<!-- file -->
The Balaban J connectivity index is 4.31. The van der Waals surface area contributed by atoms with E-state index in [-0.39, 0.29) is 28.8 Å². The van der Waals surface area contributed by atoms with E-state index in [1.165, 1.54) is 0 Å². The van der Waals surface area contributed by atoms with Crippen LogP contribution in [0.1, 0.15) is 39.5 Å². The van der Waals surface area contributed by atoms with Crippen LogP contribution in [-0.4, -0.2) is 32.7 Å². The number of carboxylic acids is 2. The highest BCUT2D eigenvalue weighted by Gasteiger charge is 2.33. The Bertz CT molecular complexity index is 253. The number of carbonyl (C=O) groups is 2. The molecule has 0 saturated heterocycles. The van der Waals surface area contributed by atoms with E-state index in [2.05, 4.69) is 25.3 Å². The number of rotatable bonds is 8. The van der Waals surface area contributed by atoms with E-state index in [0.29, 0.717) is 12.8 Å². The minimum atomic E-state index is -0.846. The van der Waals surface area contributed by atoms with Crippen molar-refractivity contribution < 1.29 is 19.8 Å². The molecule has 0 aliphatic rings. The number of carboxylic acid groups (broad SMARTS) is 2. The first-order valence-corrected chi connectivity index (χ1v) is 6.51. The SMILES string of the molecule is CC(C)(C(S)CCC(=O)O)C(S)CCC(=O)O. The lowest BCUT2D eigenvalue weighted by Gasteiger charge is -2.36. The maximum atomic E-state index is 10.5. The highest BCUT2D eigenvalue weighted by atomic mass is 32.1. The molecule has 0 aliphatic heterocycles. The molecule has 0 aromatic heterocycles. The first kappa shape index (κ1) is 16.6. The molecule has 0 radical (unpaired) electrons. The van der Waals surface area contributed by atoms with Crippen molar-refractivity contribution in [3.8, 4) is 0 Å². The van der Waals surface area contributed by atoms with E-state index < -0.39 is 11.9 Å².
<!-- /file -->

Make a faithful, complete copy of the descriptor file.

The Balaban J connectivity index is 4.31. The van der Waals surface area contributed by atoms with E-state index in [-0.39, 0.29) is 28.8 Å². The van der Waals surface area contributed by atoms with E-state index in [1.165, 1.54) is 0 Å². The van der Waals surface area contributed by atoms with Crippen LogP contribution in [0.1, 0.15) is 39.5 Å². The van der Waals surface area contributed by atoms with Crippen LogP contribution in [-0.4, -0.2) is 32.7 Å². The number of carboxylic acids is 2. The highest BCUT2D eigenvalue weighted by Gasteiger charge is 2.33. The Bertz CT molecular complexity index is 253. The number of carbonyl (C=O) groups is 2. The molecule has 0 saturated heterocycles. The van der Waals surface area contributed by atoms with E-state index in [2.05, 4.69) is 25.3 Å². The number of rotatable bonds is 8. The van der Waals surface area contributed by atoms with E-state index in [0.29, 0.717) is 12.8 Å². The minimum atomic E-state index is -0.846. The van der Waals surface area contributed by atoms with Crippen molar-refractivity contribution < 1.29 is 19.8 Å². The molecule has 0 aliphatic rings. The number of carboxylic acid groups (broad SMARTS) is 2. The first-order valence-corrected chi connectivity index (χ1v) is 6.51. The SMILES string of the molecule is CC(C)(C(S)CCC(=O)O)C(S)CCC(=O)O. The lowest BCUT2D eigenvalue weighted by Gasteiger charge is -2.36. The maximum atomic E-state index is 10.5. The highest BCUT2D eigenvalue weighted by atomic mass is 32.1. The molecule has 0 aliphatic heterocycles. The molecule has 0 aromatic heterocycles. The first kappa shape index (κ1) is 16.6. The molecule has 0 radical (unpaired) electrons. The van der Waals surface area contributed by atoms with Crippen molar-refractivity contribution in [3.8, 4) is 0 Å². The van der Waals surface area contributed by atoms with E-state index < -0.39 is 11.9 Å².